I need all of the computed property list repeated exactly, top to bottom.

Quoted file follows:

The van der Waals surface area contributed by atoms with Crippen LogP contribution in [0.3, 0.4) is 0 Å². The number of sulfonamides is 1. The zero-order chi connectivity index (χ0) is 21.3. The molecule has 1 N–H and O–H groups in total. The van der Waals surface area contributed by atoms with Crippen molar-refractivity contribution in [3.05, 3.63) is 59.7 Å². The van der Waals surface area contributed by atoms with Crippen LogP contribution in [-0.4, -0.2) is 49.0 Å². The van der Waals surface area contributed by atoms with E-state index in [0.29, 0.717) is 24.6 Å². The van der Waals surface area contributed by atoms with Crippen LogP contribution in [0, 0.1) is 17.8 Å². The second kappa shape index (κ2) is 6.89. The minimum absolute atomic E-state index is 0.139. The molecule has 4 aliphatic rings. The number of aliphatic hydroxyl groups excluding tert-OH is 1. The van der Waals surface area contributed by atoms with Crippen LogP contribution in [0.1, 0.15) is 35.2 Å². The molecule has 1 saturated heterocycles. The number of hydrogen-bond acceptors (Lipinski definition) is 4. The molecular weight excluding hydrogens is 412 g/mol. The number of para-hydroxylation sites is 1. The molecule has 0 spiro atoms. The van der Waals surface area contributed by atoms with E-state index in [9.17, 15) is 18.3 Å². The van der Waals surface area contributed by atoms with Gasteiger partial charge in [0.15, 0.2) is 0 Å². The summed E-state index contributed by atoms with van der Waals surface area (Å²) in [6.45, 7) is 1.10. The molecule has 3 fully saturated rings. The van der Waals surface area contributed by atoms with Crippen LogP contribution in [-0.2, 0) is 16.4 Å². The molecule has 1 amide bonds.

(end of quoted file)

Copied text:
The van der Waals surface area contributed by atoms with Crippen LogP contribution in [0.3, 0.4) is 0 Å². The number of sulfonamides is 1. The zero-order chi connectivity index (χ0) is 21.3. The molecule has 1 N–H and O–H groups in total. The van der Waals surface area contributed by atoms with Crippen molar-refractivity contribution in [3.05, 3.63) is 59.7 Å². The van der Waals surface area contributed by atoms with Crippen LogP contribution in [-0.4, -0.2) is 49.0 Å². The van der Waals surface area contributed by atoms with E-state index in [0.29, 0.717) is 24.6 Å². The van der Waals surface area contributed by atoms with Crippen LogP contribution in [0, 0.1) is 17.8 Å². The second kappa shape index (κ2) is 6.89. The minimum absolute atomic E-state index is 0.139. The molecule has 4 aliphatic rings. The number of aliphatic hydroxyl groups excluding tert-OH is 1. The van der Waals surface area contributed by atoms with Crippen LogP contribution in [0.1, 0.15) is 35.2 Å². The molecule has 1 saturated heterocycles. The number of hydrogen-bond acceptors (Lipinski definition) is 4. The molecular weight excluding hydrogens is 412 g/mol. The number of para-hydroxylation sites is 1. The molecule has 0 spiro atoms. The van der Waals surface area contributed by atoms with E-state index in [9.17, 15) is 18.3 Å². The van der Waals surface area contributed by atoms with Gasteiger partial charge in [0.15, 0.2) is 0 Å². The summed E-state index contributed by atoms with van der Waals surface area (Å²) in [6.45, 7) is 1.10. The molecule has 3 fully saturated rings. The van der Waals surface area contributed by atoms with Crippen LogP contribution in [-0.2, 0) is 16.4 Å². The molecule has 1 amide bonds.